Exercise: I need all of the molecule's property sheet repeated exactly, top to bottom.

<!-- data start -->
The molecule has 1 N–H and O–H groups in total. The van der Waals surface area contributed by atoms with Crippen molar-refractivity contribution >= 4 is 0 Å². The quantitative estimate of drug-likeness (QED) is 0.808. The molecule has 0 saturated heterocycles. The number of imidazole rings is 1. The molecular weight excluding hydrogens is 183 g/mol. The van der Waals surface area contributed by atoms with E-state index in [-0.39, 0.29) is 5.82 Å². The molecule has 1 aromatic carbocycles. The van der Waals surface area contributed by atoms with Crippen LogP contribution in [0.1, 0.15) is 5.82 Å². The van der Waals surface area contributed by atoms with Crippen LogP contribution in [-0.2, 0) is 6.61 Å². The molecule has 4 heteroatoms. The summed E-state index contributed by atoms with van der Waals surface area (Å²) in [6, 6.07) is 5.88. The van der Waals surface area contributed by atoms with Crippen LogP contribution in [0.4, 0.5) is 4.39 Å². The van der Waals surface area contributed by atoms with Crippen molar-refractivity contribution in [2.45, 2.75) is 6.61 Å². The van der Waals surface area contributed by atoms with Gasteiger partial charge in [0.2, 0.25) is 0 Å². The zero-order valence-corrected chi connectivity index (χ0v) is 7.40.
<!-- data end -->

The molecule has 1 N–H and O–H groups in total. The van der Waals surface area contributed by atoms with Crippen molar-refractivity contribution >= 4 is 0 Å². The quantitative estimate of drug-likeness (QED) is 0.808. The molecule has 0 saturated heterocycles. The number of imidazole rings is 1. The molecular weight excluding hydrogens is 183 g/mol. The van der Waals surface area contributed by atoms with E-state index in [-0.39, 0.29) is 5.82 Å². The molecule has 1 aromatic carbocycles. The van der Waals surface area contributed by atoms with Crippen LogP contribution in [0.1, 0.15) is 5.82 Å². The van der Waals surface area contributed by atoms with Crippen LogP contribution in [-0.2, 0) is 6.61 Å². The molecule has 4 heteroatoms. The summed E-state index contributed by atoms with van der Waals surface area (Å²) in [6, 6.07) is 5.88. The van der Waals surface area contributed by atoms with Crippen LogP contribution in [0.4, 0.5) is 4.39 Å². The van der Waals surface area contributed by atoms with Crippen molar-refractivity contribution in [2.45, 2.75) is 6.61 Å². The van der Waals surface area contributed by atoms with Gasteiger partial charge in [0.2, 0.25) is 0 Å². The zero-order valence-corrected chi connectivity index (χ0v) is 7.40.